`122 A King Like Haman
Chananya Weissman
August 10, 2021

Among the many hints Chazal gave us about the end of days is a remarkable statement in Sanhedrin 97B:

אמר רב כלו כל הקיצין ואין הדבר תלוי אלא בתשובה ומעשים טובים ושמואל אמר דיו לאבל שיעמוד באבלו כתנאי ר' אליעזר אומר אם ישראל עושין תשובה נגאלין ואם לאו אין נגאלין אמר ליה רבי יהושע אם אין עושין תשובה אין נגאלין אלא הקב"ה מעמיד להן מלך שגזרותיו קשות כהמן וישראל עושין תשובה ומחזירן למוטב

Rav said, all the deadlines [for the ultimate redemption] have passed, and the matter only depends on repentance and good deeds. Shmuel said, it is enough for the mourner to stand with his mourning [it will happen either way]. This follows a dispute among the Tannaim. Rabbi Eliezer said, if the Jews repent they will be redeemed, and if not they will not be redeemed. Rabbi Yehoshua said to him, if they don't repent they will not be redeemed?! Rather, Hashem will establish for them a king whose decrees are harsh like Haman, and the Jews will repent and be returned to the good path.

Rabbi Yehoshua's statement is very puzzling. Why did he not simply say that Hashem would establish a king whose decrees are harsh, and the Jews would be driven to repent? What would have been lost from his teaching if he didn't liken this king to Haman, and what was gained with this comparison?

Furthermore, of all the villains Rabbi Yehoshua could have chosen as his example, why did he specifically choose Haman? Why not Pharaoh, Nevuchadnetzar, the Greeks, or the Romans? Chazal's every word is infused with the loftiest wisdom; surely Rabbi Yehoshua did not mention Haman at random.

The comparison is even more strange when we consider the other candidates. Unlike the many other wicked people who ruled over us, Haman didn't succeed in killing a single Jew, nor was he even the king! The king gave Haman carte blanche to pass decrees in his name, but Haman was still only a viceroy.

In addition, Haman decreed that everyone had to bow down to him (and the idol around his neck) when they encountered him. The overwhelming majority of people never encountered Haman, so for them the decree was moot. Those Jews who were unable to avoid Haman could comply and justify it according to the Torah. Aside from Mordechai, that is exactly what they did, and we don't see that they were criticized for bowing to Haman.

So, of all the archetypes for a king who would enact harsh decrees against the Jews, which would compel them to repent, and usher in the redemption, why Haman?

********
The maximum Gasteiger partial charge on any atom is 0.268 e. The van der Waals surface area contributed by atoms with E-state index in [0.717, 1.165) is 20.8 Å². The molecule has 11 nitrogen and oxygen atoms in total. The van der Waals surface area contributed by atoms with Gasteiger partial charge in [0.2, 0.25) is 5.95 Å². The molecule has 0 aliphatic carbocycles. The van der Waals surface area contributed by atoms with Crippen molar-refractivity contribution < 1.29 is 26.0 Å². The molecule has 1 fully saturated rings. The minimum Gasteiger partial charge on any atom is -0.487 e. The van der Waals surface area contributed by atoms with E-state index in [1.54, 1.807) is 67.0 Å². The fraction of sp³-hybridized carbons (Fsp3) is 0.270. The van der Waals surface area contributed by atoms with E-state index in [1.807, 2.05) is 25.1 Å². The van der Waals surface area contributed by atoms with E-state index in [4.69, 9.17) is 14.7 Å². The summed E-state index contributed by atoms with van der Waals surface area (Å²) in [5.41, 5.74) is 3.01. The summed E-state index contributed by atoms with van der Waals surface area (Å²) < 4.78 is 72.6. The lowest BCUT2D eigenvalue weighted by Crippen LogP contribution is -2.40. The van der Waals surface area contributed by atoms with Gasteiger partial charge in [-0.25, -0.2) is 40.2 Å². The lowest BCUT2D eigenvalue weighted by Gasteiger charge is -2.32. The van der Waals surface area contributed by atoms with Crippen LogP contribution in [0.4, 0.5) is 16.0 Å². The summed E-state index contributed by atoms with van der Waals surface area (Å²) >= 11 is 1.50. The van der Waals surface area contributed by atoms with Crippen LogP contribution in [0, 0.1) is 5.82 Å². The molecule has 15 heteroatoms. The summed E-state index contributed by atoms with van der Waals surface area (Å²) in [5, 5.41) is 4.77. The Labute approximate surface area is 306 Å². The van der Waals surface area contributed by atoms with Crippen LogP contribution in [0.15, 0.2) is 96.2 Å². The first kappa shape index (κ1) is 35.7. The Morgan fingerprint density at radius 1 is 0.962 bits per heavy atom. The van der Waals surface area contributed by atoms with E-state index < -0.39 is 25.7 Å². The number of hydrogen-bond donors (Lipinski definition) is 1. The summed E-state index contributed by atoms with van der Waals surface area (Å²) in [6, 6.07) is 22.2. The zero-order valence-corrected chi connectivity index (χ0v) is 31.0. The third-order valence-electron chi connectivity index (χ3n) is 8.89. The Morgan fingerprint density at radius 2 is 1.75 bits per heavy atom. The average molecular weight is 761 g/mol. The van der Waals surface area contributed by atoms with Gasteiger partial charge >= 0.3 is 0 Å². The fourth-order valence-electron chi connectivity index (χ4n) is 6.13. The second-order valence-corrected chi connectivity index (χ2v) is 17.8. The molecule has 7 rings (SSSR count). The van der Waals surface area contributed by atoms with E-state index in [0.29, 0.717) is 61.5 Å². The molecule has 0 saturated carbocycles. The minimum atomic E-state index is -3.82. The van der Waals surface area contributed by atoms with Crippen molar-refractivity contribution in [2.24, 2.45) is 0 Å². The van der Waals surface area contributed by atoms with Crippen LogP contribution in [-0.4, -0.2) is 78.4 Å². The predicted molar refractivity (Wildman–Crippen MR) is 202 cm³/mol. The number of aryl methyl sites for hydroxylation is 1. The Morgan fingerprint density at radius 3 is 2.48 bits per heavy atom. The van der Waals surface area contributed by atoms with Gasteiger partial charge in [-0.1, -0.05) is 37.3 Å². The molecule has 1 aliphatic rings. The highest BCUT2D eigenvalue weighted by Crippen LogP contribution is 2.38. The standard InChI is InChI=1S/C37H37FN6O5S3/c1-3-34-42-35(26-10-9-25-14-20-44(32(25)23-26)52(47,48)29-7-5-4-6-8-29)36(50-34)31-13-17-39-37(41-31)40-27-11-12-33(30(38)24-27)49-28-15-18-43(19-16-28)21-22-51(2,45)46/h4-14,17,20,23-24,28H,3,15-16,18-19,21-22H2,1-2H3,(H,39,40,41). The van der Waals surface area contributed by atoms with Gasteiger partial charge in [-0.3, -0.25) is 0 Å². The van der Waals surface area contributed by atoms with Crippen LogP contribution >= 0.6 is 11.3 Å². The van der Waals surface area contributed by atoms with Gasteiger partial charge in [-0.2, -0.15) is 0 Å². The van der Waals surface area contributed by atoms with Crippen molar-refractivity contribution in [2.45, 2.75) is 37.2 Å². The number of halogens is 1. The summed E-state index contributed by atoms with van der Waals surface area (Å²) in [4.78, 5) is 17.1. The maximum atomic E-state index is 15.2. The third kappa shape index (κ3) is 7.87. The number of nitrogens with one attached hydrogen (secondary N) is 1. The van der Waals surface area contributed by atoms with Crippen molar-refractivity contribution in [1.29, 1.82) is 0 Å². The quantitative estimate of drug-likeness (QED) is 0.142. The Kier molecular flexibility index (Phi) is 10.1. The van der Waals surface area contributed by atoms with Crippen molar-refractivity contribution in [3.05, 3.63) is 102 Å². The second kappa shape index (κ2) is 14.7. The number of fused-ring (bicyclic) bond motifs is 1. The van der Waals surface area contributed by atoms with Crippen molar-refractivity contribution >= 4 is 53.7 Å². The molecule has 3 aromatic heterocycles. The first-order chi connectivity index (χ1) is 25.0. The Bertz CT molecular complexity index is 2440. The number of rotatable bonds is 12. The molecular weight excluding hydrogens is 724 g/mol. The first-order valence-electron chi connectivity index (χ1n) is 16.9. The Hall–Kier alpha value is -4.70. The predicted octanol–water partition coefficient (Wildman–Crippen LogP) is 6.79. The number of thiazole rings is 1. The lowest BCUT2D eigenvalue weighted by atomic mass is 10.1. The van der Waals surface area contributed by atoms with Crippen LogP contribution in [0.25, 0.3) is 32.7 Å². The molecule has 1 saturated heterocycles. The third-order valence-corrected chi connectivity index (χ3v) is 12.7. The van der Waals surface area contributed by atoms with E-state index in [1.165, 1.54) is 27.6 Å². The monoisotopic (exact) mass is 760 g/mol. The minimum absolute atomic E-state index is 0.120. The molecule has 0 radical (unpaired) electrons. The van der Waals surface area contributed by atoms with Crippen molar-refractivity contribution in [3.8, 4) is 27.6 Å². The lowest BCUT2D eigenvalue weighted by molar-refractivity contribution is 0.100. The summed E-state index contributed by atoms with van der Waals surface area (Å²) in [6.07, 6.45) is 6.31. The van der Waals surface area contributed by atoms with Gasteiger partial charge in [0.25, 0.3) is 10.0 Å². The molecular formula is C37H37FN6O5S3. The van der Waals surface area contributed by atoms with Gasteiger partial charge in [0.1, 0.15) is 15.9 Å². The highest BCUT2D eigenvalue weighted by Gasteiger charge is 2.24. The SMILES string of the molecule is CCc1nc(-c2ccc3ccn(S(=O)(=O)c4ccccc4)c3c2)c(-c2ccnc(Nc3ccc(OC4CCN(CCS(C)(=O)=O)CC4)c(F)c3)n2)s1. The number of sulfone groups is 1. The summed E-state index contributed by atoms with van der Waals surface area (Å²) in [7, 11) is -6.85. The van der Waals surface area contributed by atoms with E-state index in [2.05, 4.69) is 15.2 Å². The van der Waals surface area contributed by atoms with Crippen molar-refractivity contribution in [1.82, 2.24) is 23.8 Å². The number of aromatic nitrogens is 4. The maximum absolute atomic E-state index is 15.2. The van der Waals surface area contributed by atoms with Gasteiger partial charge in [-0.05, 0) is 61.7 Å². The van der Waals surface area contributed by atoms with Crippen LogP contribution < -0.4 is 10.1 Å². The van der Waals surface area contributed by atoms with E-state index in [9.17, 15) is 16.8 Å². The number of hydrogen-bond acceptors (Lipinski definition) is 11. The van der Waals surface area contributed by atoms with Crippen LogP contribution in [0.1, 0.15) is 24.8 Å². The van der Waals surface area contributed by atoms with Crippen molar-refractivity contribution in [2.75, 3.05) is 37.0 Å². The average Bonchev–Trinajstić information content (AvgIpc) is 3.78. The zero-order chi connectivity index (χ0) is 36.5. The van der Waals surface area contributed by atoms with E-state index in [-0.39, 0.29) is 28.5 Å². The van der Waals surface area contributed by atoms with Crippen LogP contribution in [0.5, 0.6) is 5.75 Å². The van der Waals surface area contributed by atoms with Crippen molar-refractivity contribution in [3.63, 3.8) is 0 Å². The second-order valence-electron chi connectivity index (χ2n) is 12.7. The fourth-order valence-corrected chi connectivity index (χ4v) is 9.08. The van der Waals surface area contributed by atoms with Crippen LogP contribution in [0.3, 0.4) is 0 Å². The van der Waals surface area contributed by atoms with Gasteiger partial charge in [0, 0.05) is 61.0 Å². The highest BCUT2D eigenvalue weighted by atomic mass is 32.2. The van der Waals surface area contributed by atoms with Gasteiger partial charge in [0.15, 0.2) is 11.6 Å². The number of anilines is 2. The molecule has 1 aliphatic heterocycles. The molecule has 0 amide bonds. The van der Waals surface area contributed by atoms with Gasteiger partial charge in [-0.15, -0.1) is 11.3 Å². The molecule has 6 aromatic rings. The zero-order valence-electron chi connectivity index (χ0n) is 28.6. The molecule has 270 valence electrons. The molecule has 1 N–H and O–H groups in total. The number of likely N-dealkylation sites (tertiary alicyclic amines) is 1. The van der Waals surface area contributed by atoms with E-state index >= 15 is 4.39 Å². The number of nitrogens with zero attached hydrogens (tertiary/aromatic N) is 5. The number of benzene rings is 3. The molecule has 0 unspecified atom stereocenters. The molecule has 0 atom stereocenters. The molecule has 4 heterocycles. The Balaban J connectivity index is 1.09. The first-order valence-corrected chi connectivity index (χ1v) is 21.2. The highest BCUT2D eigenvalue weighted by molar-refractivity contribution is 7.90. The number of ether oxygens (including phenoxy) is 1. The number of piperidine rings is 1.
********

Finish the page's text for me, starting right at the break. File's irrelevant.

Rabbi Yehoshua is giving us a powerful insight into our times. Unlike many of our other enemies, Haman was not interested in subjugating or enslaving the Jewish people; he wanted them utterly destroyed. He came from Amalek, after all. Even though his initial decree seemed benign bow before a narcissistic ruler there was nothing benign about Haman and his decrees. Haman came from Amalek, and Amalek is not satisfied with money or power. Amalek wages war on God and seeks to destroy the Jewish people. The moment a single Jew ignored his decree with a public show of defiance, no less Haman had the pretext he needed to eradicate the entire Jewish people.

Rabbi Yehoshua informed us that the wicked ruler before the redemption would issue decrees like Haman. On the surface they would appear benign, and even justifiable according to the Torah. However, they would come with a little idol attached to them. The decrees would all have a deeper, more sinister purpose than mere submission to a powerful ruler. The ultimate plan would be annihilation of the Jewish people from young to old, God forbid.

As with Haman, most Jews will fail to realize that they are in any danger at all until it is almost too late. Instead of appreciating those who defy Haman, they will turn against their greatest heroes. They will readily collaborate with those who seek to destroy them!

However, the decrees will become increasingly harsh, until life is unbearable. Haman's true intentions will become clear to all but those who refuse to accept the stark truth. The Jews will be utterly helpless; no amount of preparing, or planning, or giving in, or negotiating will save them. Haman intends to destroy them, period, and he will not be defeated in physical ways. The Jews will be forced through desperation to turn to Hashem, to really turn to Hashem.

We don't know exactly when the redemption will come, but it must be near. Chazal are informing us that widespread, sincere repentance is a prerequisite for the redemption. One way or another, we must return to Hashem. If we do so willingly, the redemption can be pleasant. If not, we need Haman to motivate us.

Haman's decrees are bad enough, and they are getting worse by the hour. Unlike the actual Haman, they have already succeeded in killing many of us, and everyone is in danger. Our wicked rulers are barely concealing their hatred for us, and their idolatry is on full display. Bowing to them will not bring salvation, nor even long-term relief.

We don't have to be perfect. We don't have to be on the level of Mordechai. But we need to see the Hamans for who they are, stop collaborating with them, and turn to God as our only source of salvation.

It's clearly the time. If enough of us get the message and return to Hashem, we can count on Hashem to return to us.